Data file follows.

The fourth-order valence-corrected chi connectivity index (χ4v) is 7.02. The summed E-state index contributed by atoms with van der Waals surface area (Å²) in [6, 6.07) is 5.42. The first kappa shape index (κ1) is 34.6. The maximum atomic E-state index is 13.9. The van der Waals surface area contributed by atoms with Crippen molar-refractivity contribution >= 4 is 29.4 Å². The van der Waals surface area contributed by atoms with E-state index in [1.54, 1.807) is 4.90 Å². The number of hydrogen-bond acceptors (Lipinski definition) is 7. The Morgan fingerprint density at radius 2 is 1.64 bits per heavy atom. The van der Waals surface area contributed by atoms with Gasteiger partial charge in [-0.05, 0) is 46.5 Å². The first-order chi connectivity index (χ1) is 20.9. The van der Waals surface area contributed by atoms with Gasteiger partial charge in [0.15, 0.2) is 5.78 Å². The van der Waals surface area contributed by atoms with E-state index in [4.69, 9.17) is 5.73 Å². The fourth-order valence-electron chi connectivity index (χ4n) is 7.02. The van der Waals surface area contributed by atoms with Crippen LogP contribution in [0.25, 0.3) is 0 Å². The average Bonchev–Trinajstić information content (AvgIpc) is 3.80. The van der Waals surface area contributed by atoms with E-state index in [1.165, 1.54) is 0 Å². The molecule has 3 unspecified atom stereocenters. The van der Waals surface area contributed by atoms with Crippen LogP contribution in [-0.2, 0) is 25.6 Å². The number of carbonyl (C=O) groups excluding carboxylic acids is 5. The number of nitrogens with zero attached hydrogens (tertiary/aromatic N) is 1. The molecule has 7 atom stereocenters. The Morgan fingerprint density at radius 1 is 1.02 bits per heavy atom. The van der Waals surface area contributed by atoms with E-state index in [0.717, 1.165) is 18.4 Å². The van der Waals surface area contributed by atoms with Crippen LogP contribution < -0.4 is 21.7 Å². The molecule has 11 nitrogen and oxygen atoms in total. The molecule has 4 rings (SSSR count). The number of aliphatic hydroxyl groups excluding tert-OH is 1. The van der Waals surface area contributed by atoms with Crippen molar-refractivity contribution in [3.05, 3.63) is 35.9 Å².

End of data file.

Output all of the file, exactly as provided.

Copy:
The fourth-order valence-corrected chi connectivity index (χ4v) is 7.02. The summed E-state index contributed by atoms with van der Waals surface area (Å²) in [6, 6.07) is 5.42. The first kappa shape index (κ1) is 34.6. The maximum atomic E-state index is 13.9. The van der Waals surface area contributed by atoms with Crippen molar-refractivity contribution >= 4 is 29.4 Å². The van der Waals surface area contributed by atoms with E-state index in [1.54, 1.807) is 4.90 Å². The number of hydrogen-bond acceptors (Lipinski definition) is 7. The Morgan fingerprint density at radius 2 is 1.64 bits per heavy atom. The van der Waals surface area contributed by atoms with Gasteiger partial charge in [-0.05, 0) is 46.5 Å². The first-order chi connectivity index (χ1) is 20.9. The van der Waals surface area contributed by atoms with Gasteiger partial charge in [0.15, 0.2) is 5.78 Å². The van der Waals surface area contributed by atoms with E-state index in [4.69, 9.17) is 5.73 Å². The fourth-order valence-electron chi connectivity index (χ4n) is 7.02. The van der Waals surface area contributed by atoms with Crippen LogP contribution in [0.25, 0.3) is 0 Å². The average Bonchev–Trinajstić information content (AvgIpc) is 3.80. The van der Waals surface area contributed by atoms with E-state index in [1.165, 1.54) is 0 Å². The molecule has 3 unspecified atom stereocenters. The van der Waals surface area contributed by atoms with Crippen LogP contribution in [-0.2, 0) is 25.6 Å². The number of carbonyl (C=O) groups excluding carboxylic acids is 5. The number of nitrogens with zero attached hydrogens (tertiary/aromatic N) is 1. The molecule has 7 atom stereocenters. The Morgan fingerprint density at radius 1 is 1.02 bits per heavy atom. The van der Waals surface area contributed by atoms with E-state index in [0.717, 1.165) is 18.4 Å². The van der Waals surface area contributed by atoms with Crippen LogP contribution < -0.4 is 21.7 Å². The molecule has 11 nitrogen and oxygen atoms in total. The molecule has 4 rings (SSSR count). The number of aliphatic hydroxyl groups excluding tert-OH is 1. The van der Waals surface area contributed by atoms with Crippen molar-refractivity contribution in [3.05, 3.63) is 35.9 Å².